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While most people think of parades when they think of Mardi Gras, other traditions continue. The King and Queen work all year for the big spectacular. Their identity is a closely guarded secret -- and part of the mystique -- until the night of the Ball.

Most of the Balls are a formal and private affair for the Krewe. Debutantes are introduced at the Ball Tableau as a formal introduction to society. The climbing of the social ladder starts for the children serving as pages to the court (this instant royalty stuff has to be done right!)

Women dress in ball gowns and hope to be issued a "call-out" card. If fortunate enough to receive one, she is seated in a selected area and waits her turn to be "called out" for a dance by the Krewe member that sent the card. A night of dining and dancing with a prince in formal attire -- what a dream!

Attendance at the older, more aristocratic Balls is by invitation only. (No one really feels left out if they don't receive an invitation, though. Lots of folks aren't invited, including some governors who wanted to attend -- that's Louisiana for you!)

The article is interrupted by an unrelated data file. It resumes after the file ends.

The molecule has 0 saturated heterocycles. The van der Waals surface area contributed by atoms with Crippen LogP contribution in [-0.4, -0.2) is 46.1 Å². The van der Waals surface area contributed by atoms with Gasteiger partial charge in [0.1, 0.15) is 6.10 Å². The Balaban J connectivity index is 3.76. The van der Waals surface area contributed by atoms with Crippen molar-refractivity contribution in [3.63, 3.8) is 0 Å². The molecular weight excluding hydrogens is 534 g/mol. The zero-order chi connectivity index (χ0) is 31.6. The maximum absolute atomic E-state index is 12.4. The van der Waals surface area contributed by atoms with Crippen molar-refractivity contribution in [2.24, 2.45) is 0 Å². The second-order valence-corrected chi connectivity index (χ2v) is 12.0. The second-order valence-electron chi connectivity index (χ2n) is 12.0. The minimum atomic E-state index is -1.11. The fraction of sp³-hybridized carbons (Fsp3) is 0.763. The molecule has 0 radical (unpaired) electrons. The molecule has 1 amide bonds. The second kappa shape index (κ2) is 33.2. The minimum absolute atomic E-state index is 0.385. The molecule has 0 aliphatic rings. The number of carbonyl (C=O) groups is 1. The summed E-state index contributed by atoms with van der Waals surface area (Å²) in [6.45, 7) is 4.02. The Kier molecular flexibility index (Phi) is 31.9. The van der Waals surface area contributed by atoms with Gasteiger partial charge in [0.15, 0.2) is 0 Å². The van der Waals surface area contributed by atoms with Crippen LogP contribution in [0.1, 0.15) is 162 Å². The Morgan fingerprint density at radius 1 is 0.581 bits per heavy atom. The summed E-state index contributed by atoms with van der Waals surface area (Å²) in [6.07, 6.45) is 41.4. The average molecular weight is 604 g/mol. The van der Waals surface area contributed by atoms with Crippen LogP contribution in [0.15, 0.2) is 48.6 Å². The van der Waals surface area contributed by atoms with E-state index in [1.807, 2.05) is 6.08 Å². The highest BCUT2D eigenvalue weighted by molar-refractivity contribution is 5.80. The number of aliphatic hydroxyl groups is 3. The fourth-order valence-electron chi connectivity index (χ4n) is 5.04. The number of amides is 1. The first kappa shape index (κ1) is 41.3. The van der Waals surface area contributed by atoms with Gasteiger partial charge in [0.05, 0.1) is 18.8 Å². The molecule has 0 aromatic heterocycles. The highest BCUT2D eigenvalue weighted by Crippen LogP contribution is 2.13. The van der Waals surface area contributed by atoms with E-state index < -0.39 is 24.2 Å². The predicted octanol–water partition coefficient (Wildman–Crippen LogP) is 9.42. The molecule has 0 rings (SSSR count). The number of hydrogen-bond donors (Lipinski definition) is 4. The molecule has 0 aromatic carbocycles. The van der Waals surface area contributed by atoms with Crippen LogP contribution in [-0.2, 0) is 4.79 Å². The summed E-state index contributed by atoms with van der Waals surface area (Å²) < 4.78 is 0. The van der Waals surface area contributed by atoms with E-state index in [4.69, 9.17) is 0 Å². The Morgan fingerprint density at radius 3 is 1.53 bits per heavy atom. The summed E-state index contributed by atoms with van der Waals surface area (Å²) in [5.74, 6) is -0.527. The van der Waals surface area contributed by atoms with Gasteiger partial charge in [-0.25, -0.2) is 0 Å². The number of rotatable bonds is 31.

Originally, ball invitations were die-cut and printed in Paris -- and they continue to be quite colorful and valuable works of art. These invitations are also collector's items. These collectors' items are often framed for their beauty, and are an interesting conversation piece.

The newer parade organizations, such as Orpheus, produce an indoor extravaganza the night of their parade. This is a wonderful way to experience Mardi Gras! Everyone dresses formally, enjoys the parade, entertainment, and food all night long!

Go back to the Mardi Gras page, or on to Throws.